This past weekend, I had the privilege of traveling to New York City to see what has now become one of my favorite musicals (Hamilton, that is) and spending some quality time with my father. It was some sorely needed R&R and I thoroughly enjoyed Hamilton in a way one can’t really appreciate until one is sitting in the theatre and taking in all the sights and sounds. However, I will not be writing anything on that experience (other than to coincide with my post on reading Ron Chernow’s biography on the same man), mostly because there is no commentary I can make that hasn’t already been said.
This post is dedicated to another event that occurred during the same weekend and both the man and the philosophy behind it: The event was dining at Union Square Café (USC) before seeing the show. The man is Danny Meyer, restauranteur and entrepreneur extraordinaire, and the philosophy is enlightened hospitality, the science of delivering exceptional customer service and how it makes the guest feel. After reading Mr. Meyer’s amazing book Setting the Table, I knew that I eventually had to dine at one of his restaurants and experience this science for myself.
The truly amazing aspect was that the service began before I even visited USC. After confirming my reservation on the phone at another one of his restaurants a few days before, I asked the receptionist if there was any availability at USC. I had resigned myself to a response of “no”, considering one usually must book a month in advance at USC, until the receptionist came back and not only found us a spot but accommodated our need to be at the theatre by 7:45 PM. If that’s not a textbook good first impression I don’t know what is!
What’s more, the enlightened hospitality didn’t stop once we reached the restaurant. Every staff member seemed to know our time table for getting to the theatre on time, and they all made it their duty to accommodate our crunched schedule. Nevertheless, we were greeted warmly, indulged in complimentary champagne (this also happened to be my long overdue birthday dinner), and provided superb recommendations that turned out delicious. We were even greeted by the restaurant’s own guest relations manager, who I made a connection with over our mutual love for Danny Meyer, hospitality, and the UK (having studied there only just last year and she being originally from London). She gave me her card and invited me to come up sometime again for a private behind-the-scenes look at the restaurant operation. The ending to our meal was just as spectacular, as I was surprised with a birthday dessert and we were given a loaf of bread to celebrate the company’s newest bakery opening up soon. Needless to say, I left happy and satisfied, both with food and with experience of enlightened hospitality in action!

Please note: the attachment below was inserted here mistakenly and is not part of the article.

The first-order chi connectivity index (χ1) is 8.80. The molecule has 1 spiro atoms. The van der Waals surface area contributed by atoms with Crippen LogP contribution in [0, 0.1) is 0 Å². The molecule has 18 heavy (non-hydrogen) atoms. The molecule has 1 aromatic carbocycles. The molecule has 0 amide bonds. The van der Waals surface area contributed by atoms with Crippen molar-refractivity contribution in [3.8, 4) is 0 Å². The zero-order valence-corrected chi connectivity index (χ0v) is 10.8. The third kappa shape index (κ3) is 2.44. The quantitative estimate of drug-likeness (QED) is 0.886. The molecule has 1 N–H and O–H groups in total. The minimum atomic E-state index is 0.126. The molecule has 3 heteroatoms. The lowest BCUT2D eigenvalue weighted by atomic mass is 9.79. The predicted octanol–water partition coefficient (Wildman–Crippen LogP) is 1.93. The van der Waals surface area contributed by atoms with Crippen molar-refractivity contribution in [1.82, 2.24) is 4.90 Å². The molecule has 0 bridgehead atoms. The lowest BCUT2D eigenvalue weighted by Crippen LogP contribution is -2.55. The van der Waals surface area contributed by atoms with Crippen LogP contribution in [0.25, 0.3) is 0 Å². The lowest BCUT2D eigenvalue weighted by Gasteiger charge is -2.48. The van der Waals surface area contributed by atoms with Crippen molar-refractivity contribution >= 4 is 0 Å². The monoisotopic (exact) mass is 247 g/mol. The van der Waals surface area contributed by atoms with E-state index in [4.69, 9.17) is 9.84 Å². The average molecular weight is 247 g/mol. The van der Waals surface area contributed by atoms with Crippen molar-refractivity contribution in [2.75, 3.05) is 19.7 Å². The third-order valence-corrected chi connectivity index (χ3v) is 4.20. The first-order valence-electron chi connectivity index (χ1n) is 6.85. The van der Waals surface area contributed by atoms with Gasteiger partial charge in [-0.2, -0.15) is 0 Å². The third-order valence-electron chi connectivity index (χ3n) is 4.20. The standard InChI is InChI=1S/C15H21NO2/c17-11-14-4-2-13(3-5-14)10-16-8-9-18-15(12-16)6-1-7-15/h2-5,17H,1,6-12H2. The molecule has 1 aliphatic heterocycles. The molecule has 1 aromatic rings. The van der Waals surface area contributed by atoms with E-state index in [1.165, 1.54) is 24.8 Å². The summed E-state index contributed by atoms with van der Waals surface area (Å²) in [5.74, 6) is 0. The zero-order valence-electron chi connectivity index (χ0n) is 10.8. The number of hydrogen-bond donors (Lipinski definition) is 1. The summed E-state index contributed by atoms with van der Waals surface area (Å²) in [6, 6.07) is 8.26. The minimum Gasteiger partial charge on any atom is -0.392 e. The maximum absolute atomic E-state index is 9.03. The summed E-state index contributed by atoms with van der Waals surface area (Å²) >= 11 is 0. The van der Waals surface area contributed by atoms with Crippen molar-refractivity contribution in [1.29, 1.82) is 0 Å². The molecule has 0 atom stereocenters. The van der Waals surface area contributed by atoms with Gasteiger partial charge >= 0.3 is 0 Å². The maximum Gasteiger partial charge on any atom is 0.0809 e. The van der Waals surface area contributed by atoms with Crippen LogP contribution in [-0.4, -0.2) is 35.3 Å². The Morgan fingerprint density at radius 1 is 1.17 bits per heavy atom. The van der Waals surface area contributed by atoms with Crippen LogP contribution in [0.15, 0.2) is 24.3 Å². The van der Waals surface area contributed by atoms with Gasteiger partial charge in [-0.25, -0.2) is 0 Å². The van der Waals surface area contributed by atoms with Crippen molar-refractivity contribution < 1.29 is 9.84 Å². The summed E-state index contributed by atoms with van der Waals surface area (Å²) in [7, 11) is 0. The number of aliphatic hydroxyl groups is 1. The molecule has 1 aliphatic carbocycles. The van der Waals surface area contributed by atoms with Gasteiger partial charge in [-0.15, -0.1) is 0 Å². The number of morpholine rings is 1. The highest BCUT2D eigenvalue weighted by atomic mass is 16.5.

I could honestly go on and on about the restaurant and the hospitality I received but let us also look at the way enlightened hospitality was delivered: every single staff member I met, from the associate who took our coats to the guest relations manager, was either informed or genuinely curious about me. Everyone was excited for me to be seeing Hamilton. Everyone wished me Happy Birthday. The guest relations manager capitalized on my zeal for hospitality and made it a point to give me her information and invite me back. There was no ulterior motive in anything done, only the desire to build customer loyalty and good will among the restaurant’s guests, with the hope that they will either return again (as I hopefully will in the future) or spread good news about the restaurant (which I certainly will).
Enlightened hospitality goes beyond what Danny Meyer describes as the technical delivery of a product or service, which any fancy restaurant with a decent chef can accomplish. All the interactions I had with the staff and the service I was provided contributed to an entity beyond any product and vastly more valuable: a feeling. A feeling that I was important and cared about and not simply another customer to feed. For any business, creating value out of feelings might be challenging and have no immediate monetary value. However, the reason I believe Danny Meyer has been so successful is that he focuses on these feelings as the building blocks for success (i.e. brand loyalty, bigger customer spends, word-of-mouth marketing, etc.) The feeling that Danny Meyer and his staff created for me was priceless, and everyone knew that.
So a huge thank you is in order, to Danny Meyer and the entire staff of USC, for delivering more than a tasty meal and a loaf bread. Thank you for an indescribable feeling that I wouldn’t trade for anything in the world. That’s enlightened hospitality.
Here is the link to Union Square Hospitality Group, the parent company to all of Danny Meyer’s fabulous restaurants, if anyone happens to be in New York and looking for a fantastic time out: http://www.ushgnyc.com/